The landmark ‘No-Fault’ divorce Bill could complete all of its Parliamentary stages this week after receiving a huge backing by MPs in its second reading in the House of Commons. The proposed legislation will overhaul the 50-year-old system and lawyers are now preparing for the future of divorce law.
The Divorce, Dissolution and Separation Bill proposes to implement a number of changes to divorce law in England and Wales, most significantly removing the requirement for one spouse to blame the other for the breakdown of a marriage in order to obtain a divorce.
Currently a petitioner for divorce has to prove that the marriage has broken down ‘irretrievably’ due to one of five reasons. It is not possible to obtain a divorce swiftly without accusing the other spouse of adultery or unreasonable behaviour.
Partner in the family team at Clarke Willmott, Alastair MacLeod, said whilst they do not yet know exactly when the new law will come into effect, his firm is already getting enquiries from couples considering divorce.
Alastair said: “The Divorce, Dissolution and Separation Bill is a short piece of legislation, but its effect will be enormous for thousands of families in the future.
“The requirement under the current law for one spouse to blame the other in the divorce petition has always risked poisoning the atmosphere between divorcing couples.
“In cases where people have not wanted to wait for a period of two or five years to elapse before seeking a divorce, the most common way forward has been for a divorce petition to be presented to the court based on allegations of unreasonable behaviour by the other spouse. This has, of course, been unpleasant both for the petitioner who has to make the allegations in the divorce petition and for the other spouse who has to read them.”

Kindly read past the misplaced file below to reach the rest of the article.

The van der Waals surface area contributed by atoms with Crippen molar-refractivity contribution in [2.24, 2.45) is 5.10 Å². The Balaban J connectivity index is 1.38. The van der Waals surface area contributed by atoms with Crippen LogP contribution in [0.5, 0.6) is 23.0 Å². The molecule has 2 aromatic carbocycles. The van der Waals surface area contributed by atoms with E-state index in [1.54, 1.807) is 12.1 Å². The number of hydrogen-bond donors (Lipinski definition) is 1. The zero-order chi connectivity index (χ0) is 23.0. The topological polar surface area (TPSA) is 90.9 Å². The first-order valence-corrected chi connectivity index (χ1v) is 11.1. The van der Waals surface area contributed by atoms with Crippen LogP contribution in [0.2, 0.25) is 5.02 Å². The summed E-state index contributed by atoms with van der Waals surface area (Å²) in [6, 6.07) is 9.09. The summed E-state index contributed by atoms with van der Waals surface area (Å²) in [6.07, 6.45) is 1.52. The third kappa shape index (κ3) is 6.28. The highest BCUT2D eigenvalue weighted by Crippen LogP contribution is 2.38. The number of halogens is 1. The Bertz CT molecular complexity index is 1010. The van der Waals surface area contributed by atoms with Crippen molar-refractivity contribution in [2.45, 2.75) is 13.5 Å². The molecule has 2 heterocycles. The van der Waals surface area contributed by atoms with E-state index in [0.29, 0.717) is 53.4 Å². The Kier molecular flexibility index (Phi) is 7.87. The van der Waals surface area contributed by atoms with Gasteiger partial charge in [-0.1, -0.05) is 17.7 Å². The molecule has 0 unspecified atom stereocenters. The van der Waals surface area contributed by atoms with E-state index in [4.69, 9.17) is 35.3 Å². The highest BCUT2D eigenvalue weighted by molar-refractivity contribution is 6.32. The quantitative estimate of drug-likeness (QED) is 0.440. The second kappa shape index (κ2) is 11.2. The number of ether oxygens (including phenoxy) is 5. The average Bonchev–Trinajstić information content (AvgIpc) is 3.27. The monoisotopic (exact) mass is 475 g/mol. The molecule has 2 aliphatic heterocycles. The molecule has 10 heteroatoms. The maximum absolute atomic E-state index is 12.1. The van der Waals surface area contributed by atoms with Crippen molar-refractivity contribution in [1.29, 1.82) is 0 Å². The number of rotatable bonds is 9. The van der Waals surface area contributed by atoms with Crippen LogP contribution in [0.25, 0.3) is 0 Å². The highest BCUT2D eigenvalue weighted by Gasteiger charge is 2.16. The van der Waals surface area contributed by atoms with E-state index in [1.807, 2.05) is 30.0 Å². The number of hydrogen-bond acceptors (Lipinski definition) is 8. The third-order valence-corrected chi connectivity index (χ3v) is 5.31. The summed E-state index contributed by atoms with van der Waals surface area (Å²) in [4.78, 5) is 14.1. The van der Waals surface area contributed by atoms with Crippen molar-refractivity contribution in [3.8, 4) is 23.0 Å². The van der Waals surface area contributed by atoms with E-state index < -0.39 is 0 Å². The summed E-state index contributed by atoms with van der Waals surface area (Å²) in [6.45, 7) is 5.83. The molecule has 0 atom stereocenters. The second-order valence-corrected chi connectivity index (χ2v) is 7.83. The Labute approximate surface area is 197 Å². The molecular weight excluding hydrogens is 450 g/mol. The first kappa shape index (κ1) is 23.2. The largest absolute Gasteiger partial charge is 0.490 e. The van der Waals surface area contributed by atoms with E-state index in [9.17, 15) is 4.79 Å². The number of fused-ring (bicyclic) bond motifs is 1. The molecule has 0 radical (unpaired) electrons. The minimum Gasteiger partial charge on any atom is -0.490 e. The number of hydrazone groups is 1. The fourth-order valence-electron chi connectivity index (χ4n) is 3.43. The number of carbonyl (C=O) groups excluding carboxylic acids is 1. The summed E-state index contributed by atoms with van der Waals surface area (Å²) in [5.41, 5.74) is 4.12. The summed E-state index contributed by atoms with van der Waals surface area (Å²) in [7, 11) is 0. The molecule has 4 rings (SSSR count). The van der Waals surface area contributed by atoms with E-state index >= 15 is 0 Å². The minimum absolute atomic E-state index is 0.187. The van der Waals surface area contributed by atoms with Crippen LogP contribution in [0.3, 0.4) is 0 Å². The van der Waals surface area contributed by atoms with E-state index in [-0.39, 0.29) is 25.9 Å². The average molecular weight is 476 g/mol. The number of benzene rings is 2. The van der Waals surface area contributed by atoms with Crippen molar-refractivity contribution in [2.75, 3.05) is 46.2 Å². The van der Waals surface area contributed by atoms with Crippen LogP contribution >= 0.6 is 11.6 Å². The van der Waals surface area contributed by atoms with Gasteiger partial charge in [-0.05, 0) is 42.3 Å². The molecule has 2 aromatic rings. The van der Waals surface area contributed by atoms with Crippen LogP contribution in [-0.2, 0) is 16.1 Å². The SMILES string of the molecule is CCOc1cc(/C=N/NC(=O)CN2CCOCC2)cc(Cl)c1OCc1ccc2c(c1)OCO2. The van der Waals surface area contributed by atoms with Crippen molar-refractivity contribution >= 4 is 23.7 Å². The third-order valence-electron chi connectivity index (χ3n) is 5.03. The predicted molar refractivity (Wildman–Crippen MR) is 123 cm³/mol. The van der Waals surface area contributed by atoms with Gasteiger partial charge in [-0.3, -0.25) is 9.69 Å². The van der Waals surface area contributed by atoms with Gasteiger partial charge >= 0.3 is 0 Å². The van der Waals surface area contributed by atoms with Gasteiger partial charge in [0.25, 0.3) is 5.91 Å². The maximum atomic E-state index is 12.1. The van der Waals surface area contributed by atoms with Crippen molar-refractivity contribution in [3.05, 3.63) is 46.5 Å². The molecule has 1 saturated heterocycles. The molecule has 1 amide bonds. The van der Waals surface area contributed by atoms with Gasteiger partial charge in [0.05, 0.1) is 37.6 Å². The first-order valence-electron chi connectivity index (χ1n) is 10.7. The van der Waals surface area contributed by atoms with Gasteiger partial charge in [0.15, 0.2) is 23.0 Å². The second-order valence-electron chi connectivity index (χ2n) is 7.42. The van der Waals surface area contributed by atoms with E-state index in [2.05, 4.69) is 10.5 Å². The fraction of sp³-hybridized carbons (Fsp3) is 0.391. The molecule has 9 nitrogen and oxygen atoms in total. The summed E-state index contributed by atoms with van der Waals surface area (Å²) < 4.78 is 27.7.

Under the proposed legislation, a husband or wife seeking a divorce will simply need to state to the court that their marriage has broken down “irretrievably” and there is no requirement to prove that statement by submitting evidence. Except in very unusual circumstances, the court will simply be required to take this statement as conclusive proof that the marriage has broken down irretrievably and that a divorce order should be made.
The spouse who applies for the divorce will have to wait 20 weeks from the start of proceedings before applying for a conditional divorce order. After a further six weeks, an application can then be made for the final divorce order and once it has been made by the court the marriage will be at an end. The purpose of the 26-week waiting period before a divorce can be made final is to give the parties space to reflect and to give them an opportunity to turn back.
It will also be possible under the new law for both parties to make a joint application to the court for a divorce so that one party does not have to make the application “against” the other.
Alastair continued: “In my experience the current system often makes it far more difficult for couples to reach an agreement amicably with respect to financial settlement, and most importantly, the future arrangements for caring for their children.
“It has also led to some decisions which seem to fly in the face of common sense, most notably the 2018 case of Owens v Owens, where the Supreme Court unanimously and famously rejected Mrs Owens’ appeal for a divorce because it decided that her husband’s behaviour had not been sufficiently unreasonable. Therefore, the court would not allow the marriage to be terminated on the basis of Mrs Owens’ divorce petition, even although it was perfectly clear that the marriage had broken down irretrievably.
“We are already getting enquiries about the proposed new legislation and how it will differ from the current system. I believe it is in the interests of everyone for this new divorce law to begin operation as soon as possible.”
Clarke Willmott is a national law firm with regional offices in Birmingham, Bristol, Cardiff, London, Manchester, Southampton and Taunton.